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At Tampa campaign stop, DeSantis embraces new anti-Trump tack

The campaign event was part of a Florida swing for DeSantis that included two fundraisers on Thursday — one over lunch in Tampa and an evening reception in Miami.
 
Gov. Ron DeSantis addresses the audience while on stage along with law enforcement leaders during a campaign event at The Vault on Thursday in Tampa.
Gov. Ron DeSantis addresses the audience while on stage along with law enforcement leaders during a campaign event at The Vault on Thursday in Tampa. [ DIRK SHADD | Times ]
Published Oct. 5, 2023|Updated Oct. 5, 2023

TAMPA — Gov. Ron DeSantis took his presidential campaign to downtown Tampa on Thursday to accept the endorsement of 60 Florida sheriffs, giving him an opportunity to hammer the parts of his stump speech on preserving law and order.

But he also used the event to repeatedly hammer former President Donald Trump, the front-runner for the Republican nomination for president. DeSantis hit Trump on immigration, his conservative bona fides, his campaign expenditures, his proclivity for controversy, his 2020 election loss, his inability to serve two additional terms and more.

“Here’s just the reality. If you want to know who’s done more to actually implement and deliver on America First policies, the person that’s done that more than anyone else in these United States is right here,” he said, to loud applause.

The event was in keeping with a major pivot DeSantis has made as he enters the crucial 100 days before the make-or-break Iowa caucuses in January. As he’s struggled to gain traction, he’s begun criticizing Trump directly — and sometimes, fiercely. Trump broke his promises to Republican voters, DeSantis says, and has shifted leftward since he remade the Republican Party in his image. In the Florida governor’s telling, that leaves DeSantis as the better man to carry Trump’s own ideology into the future.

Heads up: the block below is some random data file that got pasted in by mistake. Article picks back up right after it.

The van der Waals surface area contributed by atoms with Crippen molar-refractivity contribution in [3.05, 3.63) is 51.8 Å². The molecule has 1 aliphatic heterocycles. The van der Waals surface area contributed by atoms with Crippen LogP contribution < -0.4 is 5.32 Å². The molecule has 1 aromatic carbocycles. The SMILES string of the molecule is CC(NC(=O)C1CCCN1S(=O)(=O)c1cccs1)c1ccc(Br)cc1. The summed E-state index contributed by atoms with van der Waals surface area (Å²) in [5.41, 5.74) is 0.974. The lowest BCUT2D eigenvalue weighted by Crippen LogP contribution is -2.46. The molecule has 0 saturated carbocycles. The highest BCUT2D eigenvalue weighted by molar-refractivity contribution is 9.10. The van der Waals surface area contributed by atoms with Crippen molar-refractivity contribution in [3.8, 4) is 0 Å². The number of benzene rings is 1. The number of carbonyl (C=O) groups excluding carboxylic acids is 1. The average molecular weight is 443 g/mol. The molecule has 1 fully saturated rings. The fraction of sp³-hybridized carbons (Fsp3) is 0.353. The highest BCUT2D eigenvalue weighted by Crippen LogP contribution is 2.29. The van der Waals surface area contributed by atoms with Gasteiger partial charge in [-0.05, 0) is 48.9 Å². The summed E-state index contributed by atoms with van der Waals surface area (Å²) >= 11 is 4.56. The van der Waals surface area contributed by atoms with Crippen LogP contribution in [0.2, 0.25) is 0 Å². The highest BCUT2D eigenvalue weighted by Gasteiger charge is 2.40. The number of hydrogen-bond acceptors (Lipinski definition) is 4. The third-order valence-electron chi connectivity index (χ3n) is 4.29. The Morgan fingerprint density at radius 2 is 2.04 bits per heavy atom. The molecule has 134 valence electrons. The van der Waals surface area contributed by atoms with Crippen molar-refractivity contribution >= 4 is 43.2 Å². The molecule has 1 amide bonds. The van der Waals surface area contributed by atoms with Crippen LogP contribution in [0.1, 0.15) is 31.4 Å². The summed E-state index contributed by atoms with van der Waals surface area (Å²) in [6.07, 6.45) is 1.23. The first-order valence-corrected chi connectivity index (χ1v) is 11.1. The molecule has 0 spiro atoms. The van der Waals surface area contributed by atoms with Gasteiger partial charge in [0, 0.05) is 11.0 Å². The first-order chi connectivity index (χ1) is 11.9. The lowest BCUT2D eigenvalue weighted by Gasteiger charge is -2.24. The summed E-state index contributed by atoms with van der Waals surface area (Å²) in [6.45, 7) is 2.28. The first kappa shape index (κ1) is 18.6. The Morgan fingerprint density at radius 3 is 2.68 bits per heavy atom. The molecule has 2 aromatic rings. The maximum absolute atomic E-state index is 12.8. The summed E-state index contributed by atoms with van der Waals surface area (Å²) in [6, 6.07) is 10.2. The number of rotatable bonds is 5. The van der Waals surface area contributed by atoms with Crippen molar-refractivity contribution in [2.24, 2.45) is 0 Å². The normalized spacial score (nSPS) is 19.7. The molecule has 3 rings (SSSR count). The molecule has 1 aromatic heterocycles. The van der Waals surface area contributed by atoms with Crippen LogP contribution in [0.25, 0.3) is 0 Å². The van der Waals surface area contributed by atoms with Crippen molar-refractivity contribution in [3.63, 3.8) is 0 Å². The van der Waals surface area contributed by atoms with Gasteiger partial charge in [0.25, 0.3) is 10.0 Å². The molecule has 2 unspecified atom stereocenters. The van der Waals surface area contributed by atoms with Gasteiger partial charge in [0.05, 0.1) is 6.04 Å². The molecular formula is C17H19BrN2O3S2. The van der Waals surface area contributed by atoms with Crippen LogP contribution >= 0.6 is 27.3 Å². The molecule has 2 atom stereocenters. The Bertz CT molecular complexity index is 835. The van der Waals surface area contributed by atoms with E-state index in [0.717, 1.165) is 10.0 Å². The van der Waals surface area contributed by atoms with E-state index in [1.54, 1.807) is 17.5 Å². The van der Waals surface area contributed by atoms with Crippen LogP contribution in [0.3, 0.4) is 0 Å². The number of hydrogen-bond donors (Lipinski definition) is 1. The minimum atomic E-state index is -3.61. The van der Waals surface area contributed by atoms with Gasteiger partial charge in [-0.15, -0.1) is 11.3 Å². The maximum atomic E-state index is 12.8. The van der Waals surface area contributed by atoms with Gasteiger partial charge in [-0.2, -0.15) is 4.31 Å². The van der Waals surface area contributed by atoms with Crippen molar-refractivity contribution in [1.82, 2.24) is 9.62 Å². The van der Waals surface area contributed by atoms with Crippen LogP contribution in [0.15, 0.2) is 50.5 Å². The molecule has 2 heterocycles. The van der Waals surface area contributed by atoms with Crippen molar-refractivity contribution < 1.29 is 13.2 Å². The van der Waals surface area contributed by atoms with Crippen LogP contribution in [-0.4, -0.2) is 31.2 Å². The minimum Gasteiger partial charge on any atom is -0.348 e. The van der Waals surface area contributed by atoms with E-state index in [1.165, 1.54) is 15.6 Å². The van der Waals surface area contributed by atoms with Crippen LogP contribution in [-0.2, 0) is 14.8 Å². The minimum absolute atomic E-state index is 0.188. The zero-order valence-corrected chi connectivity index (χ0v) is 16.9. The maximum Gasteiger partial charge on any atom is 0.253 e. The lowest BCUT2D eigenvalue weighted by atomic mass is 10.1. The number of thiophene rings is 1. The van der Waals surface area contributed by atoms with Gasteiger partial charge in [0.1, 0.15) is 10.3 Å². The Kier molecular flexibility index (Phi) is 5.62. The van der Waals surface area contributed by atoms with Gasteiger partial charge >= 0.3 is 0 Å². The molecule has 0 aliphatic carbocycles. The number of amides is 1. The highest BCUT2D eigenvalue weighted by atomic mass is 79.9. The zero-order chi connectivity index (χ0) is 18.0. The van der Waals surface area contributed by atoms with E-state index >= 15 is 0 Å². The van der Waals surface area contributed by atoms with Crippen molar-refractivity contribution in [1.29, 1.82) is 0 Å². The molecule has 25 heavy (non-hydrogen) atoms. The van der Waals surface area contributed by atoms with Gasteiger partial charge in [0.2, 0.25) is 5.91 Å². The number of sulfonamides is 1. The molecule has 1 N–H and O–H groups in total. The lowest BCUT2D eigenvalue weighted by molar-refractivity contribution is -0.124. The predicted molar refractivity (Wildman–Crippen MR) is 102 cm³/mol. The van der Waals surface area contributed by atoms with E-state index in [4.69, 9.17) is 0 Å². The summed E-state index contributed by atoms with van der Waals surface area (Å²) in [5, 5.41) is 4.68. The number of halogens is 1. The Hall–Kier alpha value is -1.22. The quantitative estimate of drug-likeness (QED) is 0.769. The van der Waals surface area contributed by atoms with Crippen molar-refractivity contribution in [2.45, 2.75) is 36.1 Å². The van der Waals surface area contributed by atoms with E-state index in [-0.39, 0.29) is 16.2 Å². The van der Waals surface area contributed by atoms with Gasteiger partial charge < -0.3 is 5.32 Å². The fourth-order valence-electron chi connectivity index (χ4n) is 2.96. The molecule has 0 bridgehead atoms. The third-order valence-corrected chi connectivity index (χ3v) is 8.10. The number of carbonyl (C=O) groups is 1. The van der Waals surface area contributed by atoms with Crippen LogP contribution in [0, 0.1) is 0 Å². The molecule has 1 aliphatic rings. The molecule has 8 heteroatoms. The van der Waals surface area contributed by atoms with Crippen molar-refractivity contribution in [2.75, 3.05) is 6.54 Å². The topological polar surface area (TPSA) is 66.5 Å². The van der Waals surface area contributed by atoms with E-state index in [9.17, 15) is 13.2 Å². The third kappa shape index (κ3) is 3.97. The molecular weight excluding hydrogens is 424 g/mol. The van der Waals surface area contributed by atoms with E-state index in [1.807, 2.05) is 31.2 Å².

Of the 60 Florida sheriffs that endorsed DeSantis on Thursday, 37 of them backed Trump in 2020, including Bob Gualtieri of Pinellas, Chris Nocco of Pasco and Al Nienhuis of Hernando. Hillsborough County Sheriff Chad Chronister also threw his support behind DeSantis, but he was not listed among those who endorsed Trump on an archived campaign news release from 2020.

During his speech, DeSantis referenced Trump’s pledge during the 2016 election to wall off the southern border on Mexico’s dime, calling it a “famous promise.” It was one that went unfulfilled, as Trump’s administration added few new miles of border barrier, and at the expense of American taxpayers.

DeSantis lambasted recent comments made by Trump, who said during a stump speech that Mexico didn’t pay for a border wall because there was “no legal mechanism.”

“That was not what he said at those rallies in 2016. I was there for those rallies,” DeSantis said. “It’s also not true. You actually can get Mexico to pay for the wall.”

DeSantis has proposed imposing fees on remittances, which is the money people send back to their loved ones in other countries, to generate “billions” needed to pay for a border barrier.

Trump’s campaign did not respond to emails requesting comment.

Gov. Ron DeSantis points to a supporter while on stage during a campaign event at The Vault on Thursday in Tampa.
Gov. Ron DeSantis points to a supporter while on stage during a campaign event at The Vault on Thursday in Tampa. [ DIRK SHADD | Times ]